The Impact of Digital Marketing Tactics on the Recruitment of Domestic First-Generation College Students in the Southwest United States

Noelle Seybert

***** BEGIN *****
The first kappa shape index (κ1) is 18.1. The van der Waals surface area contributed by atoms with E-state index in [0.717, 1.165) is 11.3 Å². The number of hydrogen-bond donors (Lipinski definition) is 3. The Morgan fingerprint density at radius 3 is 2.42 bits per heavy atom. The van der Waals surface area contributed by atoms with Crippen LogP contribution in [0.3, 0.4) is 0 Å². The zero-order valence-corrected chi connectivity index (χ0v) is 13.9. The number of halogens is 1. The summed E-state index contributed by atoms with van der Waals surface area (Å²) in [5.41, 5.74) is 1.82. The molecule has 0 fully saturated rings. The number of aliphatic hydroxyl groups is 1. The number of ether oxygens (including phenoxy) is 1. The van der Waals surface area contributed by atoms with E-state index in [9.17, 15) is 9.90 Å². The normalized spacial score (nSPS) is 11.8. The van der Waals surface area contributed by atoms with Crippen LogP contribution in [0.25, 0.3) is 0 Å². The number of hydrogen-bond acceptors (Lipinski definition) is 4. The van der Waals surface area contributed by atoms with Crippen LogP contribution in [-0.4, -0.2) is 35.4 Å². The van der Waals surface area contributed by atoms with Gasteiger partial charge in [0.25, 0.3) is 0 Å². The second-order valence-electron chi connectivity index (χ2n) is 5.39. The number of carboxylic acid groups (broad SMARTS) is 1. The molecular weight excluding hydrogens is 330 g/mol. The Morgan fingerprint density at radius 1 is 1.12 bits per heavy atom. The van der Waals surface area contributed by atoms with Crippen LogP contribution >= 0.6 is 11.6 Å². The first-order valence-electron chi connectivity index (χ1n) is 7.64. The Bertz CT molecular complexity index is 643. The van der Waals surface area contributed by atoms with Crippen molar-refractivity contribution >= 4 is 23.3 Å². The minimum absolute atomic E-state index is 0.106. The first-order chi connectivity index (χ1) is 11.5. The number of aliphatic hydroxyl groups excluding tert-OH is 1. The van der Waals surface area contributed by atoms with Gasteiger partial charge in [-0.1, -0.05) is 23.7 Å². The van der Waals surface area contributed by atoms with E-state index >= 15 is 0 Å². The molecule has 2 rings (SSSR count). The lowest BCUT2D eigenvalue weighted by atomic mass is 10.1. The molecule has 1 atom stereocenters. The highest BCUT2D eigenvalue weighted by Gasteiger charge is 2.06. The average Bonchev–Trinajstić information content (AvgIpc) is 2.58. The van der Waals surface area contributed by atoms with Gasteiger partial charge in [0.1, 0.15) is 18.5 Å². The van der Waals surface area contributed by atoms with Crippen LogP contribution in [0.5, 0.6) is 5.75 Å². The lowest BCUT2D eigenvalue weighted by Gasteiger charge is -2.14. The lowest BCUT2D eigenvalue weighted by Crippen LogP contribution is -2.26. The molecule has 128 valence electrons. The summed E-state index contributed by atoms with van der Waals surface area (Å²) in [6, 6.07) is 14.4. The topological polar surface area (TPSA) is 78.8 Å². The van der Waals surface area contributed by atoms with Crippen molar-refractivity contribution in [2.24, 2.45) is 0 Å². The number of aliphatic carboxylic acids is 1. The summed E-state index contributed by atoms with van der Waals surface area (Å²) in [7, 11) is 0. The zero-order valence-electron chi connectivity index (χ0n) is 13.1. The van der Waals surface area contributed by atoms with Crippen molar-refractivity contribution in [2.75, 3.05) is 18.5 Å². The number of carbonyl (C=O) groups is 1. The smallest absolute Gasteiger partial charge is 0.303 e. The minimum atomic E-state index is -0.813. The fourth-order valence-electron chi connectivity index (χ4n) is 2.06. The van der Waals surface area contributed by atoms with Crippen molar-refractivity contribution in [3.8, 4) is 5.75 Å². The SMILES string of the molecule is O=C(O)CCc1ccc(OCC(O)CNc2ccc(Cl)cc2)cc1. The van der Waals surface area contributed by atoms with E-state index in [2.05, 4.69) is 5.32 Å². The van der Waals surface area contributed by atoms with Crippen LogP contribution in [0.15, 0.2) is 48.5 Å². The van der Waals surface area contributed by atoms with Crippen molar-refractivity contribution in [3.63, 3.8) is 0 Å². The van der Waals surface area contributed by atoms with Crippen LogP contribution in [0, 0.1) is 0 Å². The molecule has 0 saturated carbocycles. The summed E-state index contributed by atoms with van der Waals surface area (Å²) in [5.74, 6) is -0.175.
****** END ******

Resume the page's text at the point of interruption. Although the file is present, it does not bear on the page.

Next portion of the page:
In 2015, 36% of first-time freshmen applied to more than seven colleges or universities. In 2005, this figure was 17% (Soodik, 2017). This study assesses email and text messaging digital marketing touchpoints in the recruitment and matriculation of first-generation college students at a private, four-year institution in the southwest region of the United States of America and is a member of the Council for Christian Colleges and Universities (CCCU). In chapter two of this dissertation, the research explores the history of student college choice theories and examines the ways in which the original theory has changed throughout the years. Ultimately the study found that there was a positive relationship between text messaging and enrollment decisions which was nine times stronger than the relationship between email (B = 0.018 vs. B = 0.002). However, when text messages sent and replied to and email were compared in a regression, emails ceased to have a significant relationship (p = 0.078) with matriculation, as shown in Table 17. The dissertation concludes with areas for future research and areas for application to the enrollment marketing profession.